Immigrant success story comes to tragic end

Sole fatality of Monday's Dimona suicide attack is laid to rest.

Razdolskaya 88 (photo credit: )
Razdolskaya 88
(photo credit: )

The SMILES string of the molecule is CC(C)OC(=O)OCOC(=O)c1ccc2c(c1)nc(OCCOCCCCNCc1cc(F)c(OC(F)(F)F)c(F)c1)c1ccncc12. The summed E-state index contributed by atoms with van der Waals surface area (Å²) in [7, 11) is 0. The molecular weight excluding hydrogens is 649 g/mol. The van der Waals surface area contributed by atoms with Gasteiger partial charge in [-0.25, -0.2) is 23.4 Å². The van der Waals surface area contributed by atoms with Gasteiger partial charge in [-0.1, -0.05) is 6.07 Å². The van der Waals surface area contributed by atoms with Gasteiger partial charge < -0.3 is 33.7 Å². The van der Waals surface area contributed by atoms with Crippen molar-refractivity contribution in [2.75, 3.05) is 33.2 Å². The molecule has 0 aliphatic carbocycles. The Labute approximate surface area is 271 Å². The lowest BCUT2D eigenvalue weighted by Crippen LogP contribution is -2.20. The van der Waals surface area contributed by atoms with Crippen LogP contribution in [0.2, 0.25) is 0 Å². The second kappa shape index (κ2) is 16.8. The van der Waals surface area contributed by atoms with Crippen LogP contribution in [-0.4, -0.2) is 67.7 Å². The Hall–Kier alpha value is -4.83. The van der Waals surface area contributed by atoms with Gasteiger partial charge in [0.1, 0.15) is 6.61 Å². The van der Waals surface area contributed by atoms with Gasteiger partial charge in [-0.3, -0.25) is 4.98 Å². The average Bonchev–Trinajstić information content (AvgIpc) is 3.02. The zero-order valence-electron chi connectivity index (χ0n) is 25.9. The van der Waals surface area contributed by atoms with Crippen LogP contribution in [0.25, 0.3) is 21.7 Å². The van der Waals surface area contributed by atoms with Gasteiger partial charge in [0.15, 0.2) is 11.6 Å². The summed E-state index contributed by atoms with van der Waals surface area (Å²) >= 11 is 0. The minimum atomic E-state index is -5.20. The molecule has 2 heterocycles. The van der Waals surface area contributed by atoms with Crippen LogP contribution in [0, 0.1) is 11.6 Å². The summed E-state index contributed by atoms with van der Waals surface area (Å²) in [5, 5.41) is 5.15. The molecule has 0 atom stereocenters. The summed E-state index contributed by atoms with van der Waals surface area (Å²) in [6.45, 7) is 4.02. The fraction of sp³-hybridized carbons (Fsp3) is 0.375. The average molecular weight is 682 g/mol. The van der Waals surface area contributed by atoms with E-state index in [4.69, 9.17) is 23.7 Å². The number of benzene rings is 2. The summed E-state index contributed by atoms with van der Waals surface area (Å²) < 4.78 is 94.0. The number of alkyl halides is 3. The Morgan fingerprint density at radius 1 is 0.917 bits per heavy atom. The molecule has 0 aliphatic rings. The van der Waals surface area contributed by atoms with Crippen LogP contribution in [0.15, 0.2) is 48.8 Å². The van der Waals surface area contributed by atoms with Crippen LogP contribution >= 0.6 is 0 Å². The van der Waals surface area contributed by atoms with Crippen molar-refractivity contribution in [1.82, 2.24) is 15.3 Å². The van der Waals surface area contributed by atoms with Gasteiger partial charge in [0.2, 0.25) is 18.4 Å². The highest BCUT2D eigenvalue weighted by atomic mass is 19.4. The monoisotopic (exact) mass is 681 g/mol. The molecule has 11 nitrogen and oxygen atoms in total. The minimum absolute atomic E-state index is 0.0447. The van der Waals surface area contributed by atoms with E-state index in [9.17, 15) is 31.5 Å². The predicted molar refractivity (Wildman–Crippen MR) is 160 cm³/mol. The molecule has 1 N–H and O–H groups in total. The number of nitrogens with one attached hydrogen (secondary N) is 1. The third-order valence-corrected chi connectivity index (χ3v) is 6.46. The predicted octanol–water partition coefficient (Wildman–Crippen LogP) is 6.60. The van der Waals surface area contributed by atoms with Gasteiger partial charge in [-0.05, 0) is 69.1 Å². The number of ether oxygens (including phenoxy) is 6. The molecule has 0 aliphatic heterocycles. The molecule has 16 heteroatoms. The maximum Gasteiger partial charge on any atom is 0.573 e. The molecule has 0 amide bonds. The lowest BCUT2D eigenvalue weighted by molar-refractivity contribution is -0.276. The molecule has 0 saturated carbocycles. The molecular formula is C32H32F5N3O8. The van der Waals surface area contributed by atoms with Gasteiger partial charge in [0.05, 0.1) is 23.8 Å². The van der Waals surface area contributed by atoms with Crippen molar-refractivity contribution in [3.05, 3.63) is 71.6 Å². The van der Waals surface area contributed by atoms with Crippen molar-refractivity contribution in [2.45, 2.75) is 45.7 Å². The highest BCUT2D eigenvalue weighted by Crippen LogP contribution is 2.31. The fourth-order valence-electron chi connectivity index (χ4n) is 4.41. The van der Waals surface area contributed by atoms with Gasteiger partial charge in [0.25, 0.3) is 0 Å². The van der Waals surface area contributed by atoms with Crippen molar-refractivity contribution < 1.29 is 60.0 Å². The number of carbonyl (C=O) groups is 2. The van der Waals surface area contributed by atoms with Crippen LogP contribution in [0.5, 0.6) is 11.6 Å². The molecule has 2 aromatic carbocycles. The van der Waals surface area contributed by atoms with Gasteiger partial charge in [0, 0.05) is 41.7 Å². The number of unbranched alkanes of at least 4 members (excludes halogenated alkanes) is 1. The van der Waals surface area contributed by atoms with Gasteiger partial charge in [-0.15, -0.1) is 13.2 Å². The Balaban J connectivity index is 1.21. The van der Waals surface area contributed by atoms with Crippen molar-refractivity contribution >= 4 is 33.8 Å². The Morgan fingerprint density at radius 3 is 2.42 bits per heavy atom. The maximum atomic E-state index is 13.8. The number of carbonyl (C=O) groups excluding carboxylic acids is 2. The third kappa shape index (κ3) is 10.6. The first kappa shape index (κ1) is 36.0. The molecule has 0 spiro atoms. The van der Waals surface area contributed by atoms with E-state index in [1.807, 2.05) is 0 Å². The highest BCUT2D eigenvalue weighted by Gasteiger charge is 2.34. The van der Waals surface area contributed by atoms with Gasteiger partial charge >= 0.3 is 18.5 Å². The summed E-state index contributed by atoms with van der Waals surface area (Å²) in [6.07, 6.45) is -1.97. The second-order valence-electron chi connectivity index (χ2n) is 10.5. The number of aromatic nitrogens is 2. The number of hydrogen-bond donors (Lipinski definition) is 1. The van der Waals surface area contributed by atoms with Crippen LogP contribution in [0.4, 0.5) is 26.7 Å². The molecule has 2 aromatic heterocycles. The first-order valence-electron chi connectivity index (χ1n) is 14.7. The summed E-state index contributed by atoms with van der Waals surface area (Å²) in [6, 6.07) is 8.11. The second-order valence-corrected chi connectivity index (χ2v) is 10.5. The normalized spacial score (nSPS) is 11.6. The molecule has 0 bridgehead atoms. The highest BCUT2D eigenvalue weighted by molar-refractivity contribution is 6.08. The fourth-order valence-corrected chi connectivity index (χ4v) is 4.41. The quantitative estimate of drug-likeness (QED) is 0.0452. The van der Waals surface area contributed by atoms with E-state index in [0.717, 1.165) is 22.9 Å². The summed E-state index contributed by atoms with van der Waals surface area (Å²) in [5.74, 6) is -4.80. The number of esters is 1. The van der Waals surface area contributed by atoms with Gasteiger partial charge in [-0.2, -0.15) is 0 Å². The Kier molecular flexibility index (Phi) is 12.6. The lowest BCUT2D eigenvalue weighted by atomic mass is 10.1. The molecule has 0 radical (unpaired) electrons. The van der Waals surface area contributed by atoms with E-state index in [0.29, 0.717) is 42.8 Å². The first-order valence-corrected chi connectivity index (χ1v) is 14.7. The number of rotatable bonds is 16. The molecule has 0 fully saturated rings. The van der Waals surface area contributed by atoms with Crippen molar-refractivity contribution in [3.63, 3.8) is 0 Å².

In their almost 50 years of marriage, they were rarely apart. But on Tuesday afternoon, as Lubov Razdolskaya's cloth-wrapped body was lowered into an open grave in a Beersheba cemetery, her husband Edward Gedalin fought for his life a short distance away in Soroka Hospital. Both were victims of Monday's suicide bomb attack in Dimona, in which Lubov was the sole fatality. With their heads down and their collars torn the couple's two adult sons, Michael and Constantine, stood by the grave, surrounded by the smell of the fresh brown dirt that had been thrown over the body. Holding a prayer book, a rabbi called out a final prayer that asked God for comfort as the first red streaks of the evening sunset stretched across the sky. Until Monday morning the family had been an example of a successful immigration story. When the family arrived from Georgia in 1990, Michael already knew Hebrew well and taught his parents. Within weeks, he began work as a physics professor at Ben-Gurion University of the Negev. By 1991 his parents, who were also physicists and had moved to Dimona, became affiliated with the university and with the help of research grants for new immigrants worked on a number of research projects there. The couple, who went by different last names, would have celebrated their 50th wedding anniversary this year. They had bought their own home in Dimona and had planted a garden. Their new life here ended Monday morning when the pair had the misfortune to run errands in Dimona's old shopping center at exactly the time it was targeted by a suicide bomber. Michael, who lives in Beersheba, can recall the exact moment he last spoke with his mother. "She called me at 10:06 a.m. to say they had finished at the bank," he told The Jerusalem Post as he stood in the Beersheba cemetery after her funeral on Tuesday afternoon. With his hands in the pockets of his blue zip-up jacket, he spoke in a low voice and kept his answers simple and short. Half an hour later, Michael learned about the attack from his 19-year-old daughter, who was concerned about her grandparents. He called and called his parents on their cellphone. Alarmed, he began searching for them. Eventually he found his father, Edward, in Soroka, where he was listed in critical condition and has remained so. With his mother's whereabouts still unknown Michael became convinced that Lubov was the unknown fatality from the attack, even though the identification was not confirmed until that night. "I knew because my parents were always together," Michael said. BGU physics professor Aharon Davidson recalled that he had seen Michael in the office, trying to find his parents on the phone. Later he called Michael to check up on the situation. "I said, 'I just want reassurance that everything is OK.' He said, 'Aharon, everything is not OK.'" Davidson said he had collaborated with Edward on a number of projects that included research into gravity. He had last seen Edward a few months ago and had spoken to him about starting a new project together. Amnon Moalem, also a BGU physics professor, said that he had first worked with Lubov and through her met her husband, who joined a research team that worked on elementary particle physics. The whole family was very successful in Israel, said Moalem. "They were strong Zionists," he added.